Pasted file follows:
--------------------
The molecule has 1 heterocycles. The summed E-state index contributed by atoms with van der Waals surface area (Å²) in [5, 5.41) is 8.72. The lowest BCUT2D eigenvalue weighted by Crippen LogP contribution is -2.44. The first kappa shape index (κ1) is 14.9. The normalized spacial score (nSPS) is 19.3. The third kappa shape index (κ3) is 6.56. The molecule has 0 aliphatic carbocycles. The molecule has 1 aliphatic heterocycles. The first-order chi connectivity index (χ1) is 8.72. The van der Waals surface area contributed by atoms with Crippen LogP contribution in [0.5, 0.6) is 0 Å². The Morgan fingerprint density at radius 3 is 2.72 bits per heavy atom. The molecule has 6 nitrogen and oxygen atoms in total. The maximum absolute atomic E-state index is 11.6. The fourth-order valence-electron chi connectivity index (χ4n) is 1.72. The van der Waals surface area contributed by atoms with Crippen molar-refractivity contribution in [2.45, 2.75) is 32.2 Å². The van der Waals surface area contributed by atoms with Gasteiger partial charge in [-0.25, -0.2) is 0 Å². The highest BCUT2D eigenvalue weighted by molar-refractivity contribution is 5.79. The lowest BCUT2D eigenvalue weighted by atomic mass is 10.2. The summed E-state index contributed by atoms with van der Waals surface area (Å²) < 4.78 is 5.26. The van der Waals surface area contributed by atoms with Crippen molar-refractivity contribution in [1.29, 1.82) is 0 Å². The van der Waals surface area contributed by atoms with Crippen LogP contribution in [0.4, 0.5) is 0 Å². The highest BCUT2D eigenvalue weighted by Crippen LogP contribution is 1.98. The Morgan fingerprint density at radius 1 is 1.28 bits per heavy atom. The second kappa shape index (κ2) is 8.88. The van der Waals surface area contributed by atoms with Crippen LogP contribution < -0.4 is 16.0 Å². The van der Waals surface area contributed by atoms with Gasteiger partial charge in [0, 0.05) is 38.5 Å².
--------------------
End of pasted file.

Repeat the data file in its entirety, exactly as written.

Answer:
The molecule has 1 heterocycles. The summed E-state index contributed by atoms with van der Waals surface area (Å²) in [5, 5.41) is 8.72. The lowest BCUT2D eigenvalue weighted by Crippen LogP contribution is -2.44. The first kappa shape index (κ1) is 14.9. The normalized spacial score (nSPS) is 19.3. The third kappa shape index (κ3) is 6.56. The molecule has 0 aliphatic carbocycles. The molecule has 1 aliphatic heterocycles. The first-order chi connectivity index (χ1) is 8.72. The van der Waals surface area contributed by atoms with Crippen LogP contribution in [0.5, 0.6) is 0 Å². The Morgan fingerprint density at radius 3 is 2.72 bits per heavy atom. The molecule has 6 nitrogen and oxygen atoms in total. The maximum absolute atomic E-state index is 11.6. The fourth-order valence-electron chi connectivity index (χ4n) is 1.72. The van der Waals surface area contributed by atoms with Crippen molar-refractivity contribution in [2.45, 2.75) is 32.2 Å². The van der Waals surface area contributed by atoms with Gasteiger partial charge in [-0.25, -0.2) is 0 Å². The highest BCUT2D eigenvalue weighted by molar-refractivity contribution is 5.79. The lowest BCUT2D eigenvalue weighted by atomic mass is 10.2. The summed E-state index contributed by atoms with van der Waals surface area (Å²) < 4.78 is 5.26. The van der Waals surface area contributed by atoms with Crippen molar-refractivity contribution in [1.29, 1.82) is 0 Å². The van der Waals surface area contributed by atoms with Crippen LogP contribution in [0.4, 0.5) is 0 Å². The highest BCUT2D eigenvalue weighted by Crippen LogP contribution is 1.98. The Morgan fingerprint density at radius 1 is 1.28 bits per heavy atom. The second kappa shape index (κ2) is 8.88. The van der Waals surface area contributed by atoms with Crippen LogP contribution < -0.4 is 16.0 Å². The van der Waals surface area contributed by atoms with Gasteiger partial charge in [0, 0.05) is 38.5 Å².